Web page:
This is also an early film of Kim Novak, just 22 in the film and holding her own in every scene, if not completely owning her part. She is lovely as always, and growing as an actress.
But the film belongs to Frank Sinatra as the former addict out of jail and wanting to stay clean. Most film students remember his Best Supporting Oscar for his comeback role two years earlier in From Here to Eternity, where (spoiler alert) he is killed by Ernest Borgnine’s character. The role, the story behind it, and the Oscar are so famous it’s easy to forget that Sinatra did a one-two punch here with this performance. Right now it’s a trope to have the drug-addled lead go through the dramatic drying out experience, but here it was fresh and far more complex than similar scenes a decade earlier in The Lost Weekend. Those scenes were as powerful as anything else on the screen in 1955, but the rest of his performance was note-perfect, too. [It’s rumored that Marlon Brando was offered the role, and Sinatra swept in and got it before Brando said yes.) If you’ve only seen his later, cool-guy work in the 1960s, and perhaps even if you’re familiar with From Here to Eternity, it’s a bit of a shock to see what an accomplished and layered actor Sinatra was here. The film and especially that performance still stand on their own today.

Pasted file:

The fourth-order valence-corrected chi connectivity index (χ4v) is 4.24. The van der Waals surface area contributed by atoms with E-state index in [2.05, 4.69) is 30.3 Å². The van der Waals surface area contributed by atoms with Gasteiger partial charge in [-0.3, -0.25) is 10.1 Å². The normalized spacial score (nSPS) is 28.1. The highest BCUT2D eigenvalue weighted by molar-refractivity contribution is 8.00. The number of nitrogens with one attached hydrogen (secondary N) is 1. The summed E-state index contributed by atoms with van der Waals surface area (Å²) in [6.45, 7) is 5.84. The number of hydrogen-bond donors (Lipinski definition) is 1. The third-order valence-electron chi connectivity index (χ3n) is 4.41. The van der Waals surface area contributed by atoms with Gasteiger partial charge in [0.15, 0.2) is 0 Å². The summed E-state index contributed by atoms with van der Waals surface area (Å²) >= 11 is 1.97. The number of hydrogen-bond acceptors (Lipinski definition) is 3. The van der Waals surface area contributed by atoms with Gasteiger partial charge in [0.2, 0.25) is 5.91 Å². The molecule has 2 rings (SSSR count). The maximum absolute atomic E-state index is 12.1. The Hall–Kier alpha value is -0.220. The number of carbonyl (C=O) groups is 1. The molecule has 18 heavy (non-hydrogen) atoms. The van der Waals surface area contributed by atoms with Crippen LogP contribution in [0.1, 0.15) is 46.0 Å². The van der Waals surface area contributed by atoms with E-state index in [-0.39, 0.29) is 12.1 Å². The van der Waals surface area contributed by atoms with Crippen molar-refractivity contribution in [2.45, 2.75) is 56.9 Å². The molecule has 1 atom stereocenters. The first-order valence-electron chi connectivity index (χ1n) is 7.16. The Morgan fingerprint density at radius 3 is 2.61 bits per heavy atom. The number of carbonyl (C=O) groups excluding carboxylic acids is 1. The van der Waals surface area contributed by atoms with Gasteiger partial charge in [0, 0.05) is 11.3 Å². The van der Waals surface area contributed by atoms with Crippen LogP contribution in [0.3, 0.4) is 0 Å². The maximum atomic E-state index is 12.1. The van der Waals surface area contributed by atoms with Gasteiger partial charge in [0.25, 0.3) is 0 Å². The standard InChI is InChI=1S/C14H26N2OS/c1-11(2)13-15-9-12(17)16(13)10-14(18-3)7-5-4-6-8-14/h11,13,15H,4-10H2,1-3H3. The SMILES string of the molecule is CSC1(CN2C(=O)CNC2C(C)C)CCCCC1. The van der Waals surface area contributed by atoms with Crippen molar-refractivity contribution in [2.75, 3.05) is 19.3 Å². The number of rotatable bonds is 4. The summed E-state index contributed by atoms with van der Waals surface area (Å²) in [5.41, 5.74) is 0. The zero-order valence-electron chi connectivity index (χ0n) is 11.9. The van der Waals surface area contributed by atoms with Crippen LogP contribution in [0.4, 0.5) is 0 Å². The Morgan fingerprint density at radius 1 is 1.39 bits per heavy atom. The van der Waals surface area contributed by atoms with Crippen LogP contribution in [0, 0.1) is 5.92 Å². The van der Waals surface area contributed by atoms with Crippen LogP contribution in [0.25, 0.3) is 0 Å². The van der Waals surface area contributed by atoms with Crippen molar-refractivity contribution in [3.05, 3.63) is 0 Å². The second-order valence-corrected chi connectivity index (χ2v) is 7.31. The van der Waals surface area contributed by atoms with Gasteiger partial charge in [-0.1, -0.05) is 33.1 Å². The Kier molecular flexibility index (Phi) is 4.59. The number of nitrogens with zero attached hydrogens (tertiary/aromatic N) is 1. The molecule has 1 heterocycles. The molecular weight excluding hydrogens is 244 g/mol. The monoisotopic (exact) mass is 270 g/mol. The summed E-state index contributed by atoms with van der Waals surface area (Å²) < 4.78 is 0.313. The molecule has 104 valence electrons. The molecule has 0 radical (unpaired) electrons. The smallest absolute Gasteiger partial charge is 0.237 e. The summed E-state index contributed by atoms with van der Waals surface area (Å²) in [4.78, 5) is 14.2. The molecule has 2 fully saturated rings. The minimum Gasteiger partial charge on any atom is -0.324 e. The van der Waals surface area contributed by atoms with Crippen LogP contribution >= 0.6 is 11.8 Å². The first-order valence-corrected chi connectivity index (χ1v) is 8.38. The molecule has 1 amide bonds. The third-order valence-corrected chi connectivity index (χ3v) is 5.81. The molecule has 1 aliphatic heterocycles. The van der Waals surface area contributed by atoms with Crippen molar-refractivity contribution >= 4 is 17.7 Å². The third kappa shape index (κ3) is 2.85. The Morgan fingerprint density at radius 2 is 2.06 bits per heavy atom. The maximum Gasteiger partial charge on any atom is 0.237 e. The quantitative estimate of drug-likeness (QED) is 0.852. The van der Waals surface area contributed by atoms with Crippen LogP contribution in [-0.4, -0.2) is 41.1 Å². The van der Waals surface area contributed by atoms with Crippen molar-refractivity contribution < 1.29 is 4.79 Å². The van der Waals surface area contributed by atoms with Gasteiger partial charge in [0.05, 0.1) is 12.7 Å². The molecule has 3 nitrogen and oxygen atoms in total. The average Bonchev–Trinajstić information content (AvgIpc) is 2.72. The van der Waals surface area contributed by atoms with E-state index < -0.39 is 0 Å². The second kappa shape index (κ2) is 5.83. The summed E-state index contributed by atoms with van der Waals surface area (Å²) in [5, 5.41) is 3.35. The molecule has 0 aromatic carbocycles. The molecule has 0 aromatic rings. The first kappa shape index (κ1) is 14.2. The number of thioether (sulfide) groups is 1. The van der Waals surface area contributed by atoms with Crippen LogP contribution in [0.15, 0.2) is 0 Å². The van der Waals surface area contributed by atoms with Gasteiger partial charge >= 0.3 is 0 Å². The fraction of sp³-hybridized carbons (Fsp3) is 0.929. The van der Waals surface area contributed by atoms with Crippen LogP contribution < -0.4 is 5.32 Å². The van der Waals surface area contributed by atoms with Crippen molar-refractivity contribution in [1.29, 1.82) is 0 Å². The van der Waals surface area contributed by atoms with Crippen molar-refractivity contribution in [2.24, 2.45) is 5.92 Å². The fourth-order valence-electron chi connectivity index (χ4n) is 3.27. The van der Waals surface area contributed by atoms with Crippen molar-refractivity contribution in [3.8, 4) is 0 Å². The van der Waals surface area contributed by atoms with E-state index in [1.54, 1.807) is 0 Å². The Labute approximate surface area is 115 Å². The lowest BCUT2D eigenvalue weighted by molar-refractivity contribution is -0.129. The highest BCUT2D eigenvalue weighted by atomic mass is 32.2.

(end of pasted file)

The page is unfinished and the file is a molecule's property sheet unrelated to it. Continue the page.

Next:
Note: Sinatra desperately wanted to win the Best Actor Oscar for this film. He didn’t. The winner that year? Ernest Borgnine, for Marty.
If he hadn’t been such a great singer, Sinatra could have been one of our greatest actors. Music’s gain is film’s loss. There’s no telling, of course, if his obvious hunger in both the roles in 1954 and 1955 would have stayed with him, but that hunger fed two of the best performances of the decade. I’m inclined to think it wouldn’t have, but at least we have these two to demonstrate a great talent. The Man with the Golden Arm is anything but a feel-good film, and the film’s ending is a mess. But Sinatra is something to behold in every scene. Since he dominates the film, it’s worth the watch just to see how very good he could be.